May 17, 2005

Media Consolidation Conference archives complete 

Last week this campus was the site of a conference entitled "Can Freedom of the Press Survive Media Consolidation?" sponsored by the Illinois Initiative for Media Policy Research, University of Illinois at Urbana-Champaign. Quite a line-up: Seymour Hersh, Amy Goodman, Naomi Klein, Orville Schell, Phil Donahue, Dennis Swanson, and many more great speakers. We decided to capture everything on video, and provide streaming video archives for general edification. All material is made available with Some Rights Reserved under a Creative Commons Attribution-NonCommercial-NoDerivs License (full details at http://creativecommons.org/licenses/by-nc-nd/2.0/ ). Here we go: Wednesday, May 11th, 2005 9 to 10:30 am Panelists: Seymour Hersh, Danny Goldberg, Linda Foley, Orville Schell Moderator: Ron Yates, Dean, College of Communications, University of Illinois RealVideo archive 10:45 am to 12:15 pm Panelists: Phil Donahue, John Nichols, Naomi Klein Moderator: Professor Bruce Williams RealVideo archive 1:45 to 3:15 pm Panelists: Len Hill, Dennis Swanson, Paul Jay, Roberta Baskin Moderator: Professor Angharad Valdivia RealVideo archive 3:30 to 5 pm Panelists: Amy Goodman, Ben Scott, Bill Fletcher Moderator: Professor Dan Schiller RealVideo archive The quality of the video isn't entirely my fault: lighting issues prevented perfection. The content is there without too many impediments. So if you missed this great conference, you don't have to. And get busy with media reform please.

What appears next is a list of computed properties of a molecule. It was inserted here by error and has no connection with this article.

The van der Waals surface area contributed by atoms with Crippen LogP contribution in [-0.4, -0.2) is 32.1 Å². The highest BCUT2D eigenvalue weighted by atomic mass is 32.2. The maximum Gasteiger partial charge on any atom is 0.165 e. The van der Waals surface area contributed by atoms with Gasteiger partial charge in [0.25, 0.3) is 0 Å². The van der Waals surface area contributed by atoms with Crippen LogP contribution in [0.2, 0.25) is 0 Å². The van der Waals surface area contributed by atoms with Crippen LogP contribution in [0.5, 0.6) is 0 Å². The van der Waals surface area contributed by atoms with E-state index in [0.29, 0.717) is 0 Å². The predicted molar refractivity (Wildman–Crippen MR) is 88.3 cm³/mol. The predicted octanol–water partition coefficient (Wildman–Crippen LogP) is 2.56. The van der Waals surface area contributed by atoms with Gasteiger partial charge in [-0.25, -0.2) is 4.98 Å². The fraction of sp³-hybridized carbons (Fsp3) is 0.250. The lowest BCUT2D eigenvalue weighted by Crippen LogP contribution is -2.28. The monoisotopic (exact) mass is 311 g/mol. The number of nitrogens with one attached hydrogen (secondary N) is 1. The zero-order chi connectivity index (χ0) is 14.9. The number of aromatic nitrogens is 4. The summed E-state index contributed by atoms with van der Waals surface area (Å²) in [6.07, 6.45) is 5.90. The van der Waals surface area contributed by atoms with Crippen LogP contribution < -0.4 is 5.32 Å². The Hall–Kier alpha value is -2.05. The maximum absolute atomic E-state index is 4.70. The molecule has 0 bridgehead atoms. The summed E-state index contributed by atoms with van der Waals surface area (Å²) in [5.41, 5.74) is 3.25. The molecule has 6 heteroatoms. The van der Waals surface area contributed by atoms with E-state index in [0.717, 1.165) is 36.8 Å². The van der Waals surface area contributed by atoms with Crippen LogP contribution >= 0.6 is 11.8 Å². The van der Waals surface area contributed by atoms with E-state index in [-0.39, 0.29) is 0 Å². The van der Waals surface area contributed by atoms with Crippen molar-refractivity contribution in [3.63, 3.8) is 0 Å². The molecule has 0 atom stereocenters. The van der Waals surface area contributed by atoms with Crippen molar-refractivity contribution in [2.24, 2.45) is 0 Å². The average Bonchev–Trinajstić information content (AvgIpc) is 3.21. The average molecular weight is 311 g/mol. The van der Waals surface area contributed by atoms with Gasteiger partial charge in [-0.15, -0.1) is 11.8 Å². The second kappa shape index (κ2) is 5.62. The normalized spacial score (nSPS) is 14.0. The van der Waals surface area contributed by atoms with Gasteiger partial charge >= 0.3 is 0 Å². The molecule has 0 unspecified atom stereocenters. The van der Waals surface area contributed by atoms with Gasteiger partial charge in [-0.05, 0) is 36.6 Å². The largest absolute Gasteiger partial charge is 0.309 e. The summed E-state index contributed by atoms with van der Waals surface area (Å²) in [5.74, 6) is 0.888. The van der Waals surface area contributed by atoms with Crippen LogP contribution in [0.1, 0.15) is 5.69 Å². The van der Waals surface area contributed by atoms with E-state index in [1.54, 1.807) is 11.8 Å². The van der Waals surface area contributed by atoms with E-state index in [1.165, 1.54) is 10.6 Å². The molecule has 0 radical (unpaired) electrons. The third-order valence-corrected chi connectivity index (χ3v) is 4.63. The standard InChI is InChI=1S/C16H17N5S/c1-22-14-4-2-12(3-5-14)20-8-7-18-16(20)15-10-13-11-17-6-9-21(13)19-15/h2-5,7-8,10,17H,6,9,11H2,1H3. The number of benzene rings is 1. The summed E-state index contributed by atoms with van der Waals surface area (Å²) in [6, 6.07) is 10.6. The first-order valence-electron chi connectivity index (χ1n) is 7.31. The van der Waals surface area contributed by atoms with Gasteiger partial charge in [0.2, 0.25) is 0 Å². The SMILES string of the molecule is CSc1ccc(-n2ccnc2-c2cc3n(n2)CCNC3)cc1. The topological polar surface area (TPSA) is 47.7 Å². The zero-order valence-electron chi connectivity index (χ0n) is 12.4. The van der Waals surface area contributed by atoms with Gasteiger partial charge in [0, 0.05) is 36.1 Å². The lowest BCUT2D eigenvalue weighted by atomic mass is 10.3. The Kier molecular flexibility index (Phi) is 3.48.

May 15, 2005

University of Illinois Commencement archive 

CBS commentator and Illinois alumnus Bill Geist gave the commencement address today at the University of Illinois at Urbana-Champaign. WILL-AM aired the 2 pm ceremony live, and you can get the audio archive right here: streaming RealAudio MP3 download

May 14, 2005

Freedom of the Press Part Two: Chancellor Richard Herman, Rep. Bernie Sanders, Naomi Klein, and Amy Goodman 

Here is the video archive from the second part of the conference "Can Freedom of the Press Survive Media Consolidation?" The conference website is here. These video archives are in RealVideo format. If you need a free RealOne player you can get it here without all the ads for subscription services. I may encode these in Quicktime video as well. If you complain to me loudly about the Real format, then ask nicely, maybe I'll find the time somehow. More archives from the panel discussions on May 11th will follow as soon as they're encoded.

May 13, 2005

Seymour Hersh at Foellinger Auditorium 

Yikes, sorry it took this long, but I finally got the video archive encoded from the Tuesday evening Seymour Hersh presentation at Foellinger Auditorium. Seymour Hersh, I hope you know, won the Pulitzer Prize for his expose of the My Lai Massacre, and also broke the Abu Ghraib story. He kicked off this week's conference entitled "Can Freedom of the Press Survive Media Consolidation?" I'll have the rest of the two-day conference published here and elsewhere as RealVideo and possibly other streaming archives by Sunday evening latest. BTW, the consensus seemed to be that no, a free press cannot survive under present conditions. Film at 11.